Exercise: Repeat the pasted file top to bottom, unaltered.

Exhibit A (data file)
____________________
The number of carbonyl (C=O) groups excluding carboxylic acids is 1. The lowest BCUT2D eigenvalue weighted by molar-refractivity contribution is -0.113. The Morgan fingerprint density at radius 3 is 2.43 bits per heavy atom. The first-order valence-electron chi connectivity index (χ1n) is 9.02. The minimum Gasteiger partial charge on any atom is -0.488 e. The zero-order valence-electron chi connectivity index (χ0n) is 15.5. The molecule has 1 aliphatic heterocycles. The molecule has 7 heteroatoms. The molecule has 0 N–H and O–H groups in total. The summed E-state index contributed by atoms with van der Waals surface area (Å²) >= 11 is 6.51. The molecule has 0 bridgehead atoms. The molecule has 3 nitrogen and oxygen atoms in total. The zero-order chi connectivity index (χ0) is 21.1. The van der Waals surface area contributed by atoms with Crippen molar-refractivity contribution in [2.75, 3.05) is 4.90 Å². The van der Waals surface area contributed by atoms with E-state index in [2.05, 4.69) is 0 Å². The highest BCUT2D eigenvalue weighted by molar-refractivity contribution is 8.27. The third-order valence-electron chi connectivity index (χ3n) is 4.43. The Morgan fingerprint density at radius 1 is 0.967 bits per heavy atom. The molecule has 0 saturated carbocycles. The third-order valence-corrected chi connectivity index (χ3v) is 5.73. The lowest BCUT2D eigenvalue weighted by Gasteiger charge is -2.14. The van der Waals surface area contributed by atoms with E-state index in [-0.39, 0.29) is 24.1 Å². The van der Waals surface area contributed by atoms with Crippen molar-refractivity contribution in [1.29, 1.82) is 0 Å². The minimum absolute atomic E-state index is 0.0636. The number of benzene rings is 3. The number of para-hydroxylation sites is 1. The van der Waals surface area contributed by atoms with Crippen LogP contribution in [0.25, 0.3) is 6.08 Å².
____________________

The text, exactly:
The number of carbonyl (C=O) groups excluding carboxylic acids is 1. The lowest BCUT2D eigenvalue weighted by molar-refractivity contribution is -0.113. The Morgan fingerprint density at radius 3 is 2.43 bits per heavy atom. The first-order valence-electron chi connectivity index (χ1n) is 9.02. The minimum Gasteiger partial charge on any atom is -0.488 e. The zero-order valence-electron chi connectivity index (χ0n) is 15.5. The molecule has 1 aliphatic heterocycles. The molecule has 7 heteroatoms. The molecule has 0 N–H and O–H groups in total. The summed E-state index contributed by atoms with van der Waals surface area (Å²) >= 11 is 6.51. The molecule has 0 bridgehead atoms. The molecule has 3 nitrogen and oxygen atoms in total. The zero-order chi connectivity index (χ0) is 21.1. The van der Waals surface area contributed by atoms with Crippen molar-refractivity contribution in [2.75, 3.05) is 4.90 Å². The van der Waals surface area contributed by atoms with E-state index in [2.05, 4.69) is 0 Å². The highest BCUT2D eigenvalue weighted by molar-refractivity contribution is 8.27. The third-order valence-electron chi connectivity index (χ3n) is 4.43. The Morgan fingerprint density at radius 1 is 0.967 bits per heavy atom. The molecule has 0 saturated carbocycles. The third-order valence-corrected chi connectivity index (χ3v) is 5.73. The lowest BCUT2D eigenvalue weighted by Gasteiger charge is -2.14. The van der Waals surface area contributed by atoms with E-state index in [-0.39, 0.29) is 24.1 Å². The van der Waals surface area contributed by atoms with Crippen molar-refractivity contribution in [1.29, 1.82) is 0 Å². The minimum absolute atomic E-state index is 0.0636. The number of benzene rings is 3. The number of para-hydroxylation sites is 1. The van der Waals surface area contributed by atoms with Crippen LogP contribution in [0.25, 0.3) is 6.08 Å².